• Check out other contest options. Facebook just might not be the best place for your specific contest. It really depends on your goals and where your community hangs out. It might make more sense to run your contest on your blog itself instead and just use Facebook to promote it.

If Facebook is a good contest option for you, here are a few things to keep in mind:

  • Facebook isn’t completely pay to play…but…you’re going to get a LOT more entries if you pay to promote the contest on Facebook. If you have a small fan page (less than 1000 people), it’s going to be pretty hard to gain traction for your contest unless you pay for promotion. The good news is that you can see pretty good results, even for just $50, especially if you’re giving away a good prize.
  • A compelling image will entice people to enter. Check out your own timeline. It is FILLED with updates from your friends. If you want to stand out, create a compelling image that includes text like “Win It!” to grab people’s attention. Of course, if you plan to promote, make sure that the image you use don’t have so much text that Facebook refuses the ad.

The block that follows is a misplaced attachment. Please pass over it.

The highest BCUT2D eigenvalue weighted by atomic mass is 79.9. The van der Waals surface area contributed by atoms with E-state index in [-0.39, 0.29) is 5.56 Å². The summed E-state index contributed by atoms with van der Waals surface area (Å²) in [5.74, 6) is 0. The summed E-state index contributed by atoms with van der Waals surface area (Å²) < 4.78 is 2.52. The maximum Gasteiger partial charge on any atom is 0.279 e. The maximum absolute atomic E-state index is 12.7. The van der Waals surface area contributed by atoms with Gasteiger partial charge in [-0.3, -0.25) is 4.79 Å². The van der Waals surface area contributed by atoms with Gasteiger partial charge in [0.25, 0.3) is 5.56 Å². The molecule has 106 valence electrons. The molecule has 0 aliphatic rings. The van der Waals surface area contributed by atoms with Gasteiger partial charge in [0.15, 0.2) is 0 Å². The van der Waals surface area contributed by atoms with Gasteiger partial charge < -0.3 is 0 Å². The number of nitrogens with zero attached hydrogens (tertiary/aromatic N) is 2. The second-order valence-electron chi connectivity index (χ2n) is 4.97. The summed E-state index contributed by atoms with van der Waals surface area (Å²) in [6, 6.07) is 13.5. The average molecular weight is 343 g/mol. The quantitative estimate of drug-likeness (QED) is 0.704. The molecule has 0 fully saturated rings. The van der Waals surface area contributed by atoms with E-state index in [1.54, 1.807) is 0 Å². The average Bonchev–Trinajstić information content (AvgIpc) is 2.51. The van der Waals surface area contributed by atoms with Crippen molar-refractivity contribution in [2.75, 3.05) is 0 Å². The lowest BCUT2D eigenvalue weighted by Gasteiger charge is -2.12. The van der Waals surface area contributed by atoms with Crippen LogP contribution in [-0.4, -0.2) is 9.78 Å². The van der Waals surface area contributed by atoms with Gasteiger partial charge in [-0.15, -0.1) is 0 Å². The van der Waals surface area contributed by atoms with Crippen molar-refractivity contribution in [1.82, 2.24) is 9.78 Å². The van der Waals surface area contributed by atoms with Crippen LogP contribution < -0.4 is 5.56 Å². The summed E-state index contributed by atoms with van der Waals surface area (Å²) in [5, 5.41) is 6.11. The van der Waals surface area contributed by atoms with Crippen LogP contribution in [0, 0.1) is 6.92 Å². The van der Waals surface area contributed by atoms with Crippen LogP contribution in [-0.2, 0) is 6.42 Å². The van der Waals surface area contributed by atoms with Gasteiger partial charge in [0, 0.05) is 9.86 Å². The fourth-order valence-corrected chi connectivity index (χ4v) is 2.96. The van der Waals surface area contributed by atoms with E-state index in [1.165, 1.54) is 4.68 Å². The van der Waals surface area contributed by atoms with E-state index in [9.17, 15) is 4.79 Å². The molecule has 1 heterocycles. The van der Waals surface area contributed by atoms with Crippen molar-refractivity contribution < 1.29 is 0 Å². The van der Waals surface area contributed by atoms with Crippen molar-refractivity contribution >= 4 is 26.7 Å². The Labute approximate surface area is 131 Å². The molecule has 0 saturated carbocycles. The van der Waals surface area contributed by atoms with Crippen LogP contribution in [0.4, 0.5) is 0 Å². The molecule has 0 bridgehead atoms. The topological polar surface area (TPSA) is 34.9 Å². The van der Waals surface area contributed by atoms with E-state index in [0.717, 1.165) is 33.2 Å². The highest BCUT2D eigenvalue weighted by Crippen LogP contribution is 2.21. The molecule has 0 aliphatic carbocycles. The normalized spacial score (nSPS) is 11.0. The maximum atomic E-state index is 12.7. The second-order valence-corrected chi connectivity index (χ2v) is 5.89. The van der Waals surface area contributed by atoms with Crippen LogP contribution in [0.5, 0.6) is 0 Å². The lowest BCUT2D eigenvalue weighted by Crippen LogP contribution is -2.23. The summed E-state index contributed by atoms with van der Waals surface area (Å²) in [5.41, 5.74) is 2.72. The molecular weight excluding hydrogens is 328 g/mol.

• Bigger prizes don’t always mean more engagement. You’d think that the bigger the prize, the more people you’ll have excited about your contest, right? Wrong. What people want and need means more than the value of the product. For example, you might give away an hour of consulting with yourself, which you’d normally charge $300 to do. But if your Facebook fans aren’t super interested in having consulting with you, they might be more inclined to take action on a $50 Amazon gift card.

So now that Facebook has made it easier to run a contest on Facebook, will you take advantage of these changes and use this platform for a giveaway in conjunction with your blog?